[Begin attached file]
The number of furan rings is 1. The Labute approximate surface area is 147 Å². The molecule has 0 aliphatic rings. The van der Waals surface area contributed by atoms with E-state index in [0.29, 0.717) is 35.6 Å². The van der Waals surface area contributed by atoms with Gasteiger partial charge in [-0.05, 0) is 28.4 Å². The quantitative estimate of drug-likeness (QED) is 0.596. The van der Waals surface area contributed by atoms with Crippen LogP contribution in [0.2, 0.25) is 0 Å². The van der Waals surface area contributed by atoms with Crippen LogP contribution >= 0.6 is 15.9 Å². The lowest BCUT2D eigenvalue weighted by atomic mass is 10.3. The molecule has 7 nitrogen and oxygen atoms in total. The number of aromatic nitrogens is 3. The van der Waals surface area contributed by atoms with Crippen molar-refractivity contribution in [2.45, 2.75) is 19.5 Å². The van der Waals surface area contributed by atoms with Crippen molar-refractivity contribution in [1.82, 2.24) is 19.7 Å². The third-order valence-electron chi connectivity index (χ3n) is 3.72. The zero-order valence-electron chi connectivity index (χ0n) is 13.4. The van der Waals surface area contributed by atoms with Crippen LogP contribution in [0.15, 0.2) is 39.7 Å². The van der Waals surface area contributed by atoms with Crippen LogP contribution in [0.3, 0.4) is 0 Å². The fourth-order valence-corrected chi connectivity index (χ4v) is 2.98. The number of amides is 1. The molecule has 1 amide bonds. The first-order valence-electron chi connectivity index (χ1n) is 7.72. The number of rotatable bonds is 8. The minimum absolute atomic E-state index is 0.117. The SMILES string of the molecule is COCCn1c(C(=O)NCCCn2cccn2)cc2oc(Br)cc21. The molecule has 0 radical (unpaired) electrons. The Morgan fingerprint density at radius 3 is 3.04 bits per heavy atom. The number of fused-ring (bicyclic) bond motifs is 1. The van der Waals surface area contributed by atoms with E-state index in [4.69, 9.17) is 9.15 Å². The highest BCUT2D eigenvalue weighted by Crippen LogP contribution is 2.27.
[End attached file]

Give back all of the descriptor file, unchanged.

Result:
The number of furan rings is 1. The Labute approximate surface area is 147 Å². The molecule has 0 aliphatic rings. The van der Waals surface area contributed by atoms with E-state index in [0.29, 0.717) is 35.6 Å². The van der Waals surface area contributed by atoms with Gasteiger partial charge in [-0.05, 0) is 28.4 Å². The quantitative estimate of drug-likeness (QED) is 0.596. The van der Waals surface area contributed by atoms with Crippen LogP contribution in [0.2, 0.25) is 0 Å². The van der Waals surface area contributed by atoms with Crippen LogP contribution >= 0.6 is 15.9 Å². The lowest BCUT2D eigenvalue weighted by atomic mass is 10.3. The molecule has 7 nitrogen and oxygen atoms in total. The number of aromatic nitrogens is 3. The van der Waals surface area contributed by atoms with Crippen molar-refractivity contribution in [2.45, 2.75) is 19.5 Å². The van der Waals surface area contributed by atoms with Crippen molar-refractivity contribution in [1.82, 2.24) is 19.7 Å². The third-order valence-electron chi connectivity index (χ3n) is 3.72. The zero-order valence-electron chi connectivity index (χ0n) is 13.4. The van der Waals surface area contributed by atoms with Crippen LogP contribution in [0.15, 0.2) is 39.7 Å². The van der Waals surface area contributed by atoms with Crippen LogP contribution in [0.3, 0.4) is 0 Å². The fourth-order valence-corrected chi connectivity index (χ4v) is 2.98. The number of amides is 1. The molecule has 1 amide bonds. The first-order valence-electron chi connectivity index (χ1n) is 7.72. The number of rotatable bonds is 8. The minimum absolute atomic E-state index is 0.117. The SMILES string of the molecule is COCCn1c(C(=O)NCCCn2cccn2)cc2oc(Br)cc21. The molecule has 0 radical (unpaired) electrons. The Morgan fingerprint density at radius 3 is 3.04 bits per heavy atom. The number of fused-ring (bicyclic) bond motifs is 1. The van der Waals surface area contributed by atoms with E-state index in [4.69, 9.17) is 9.15 Å². The highest BCUT2D eigenvalue weighted by Crippen LogP contribution is 2.27.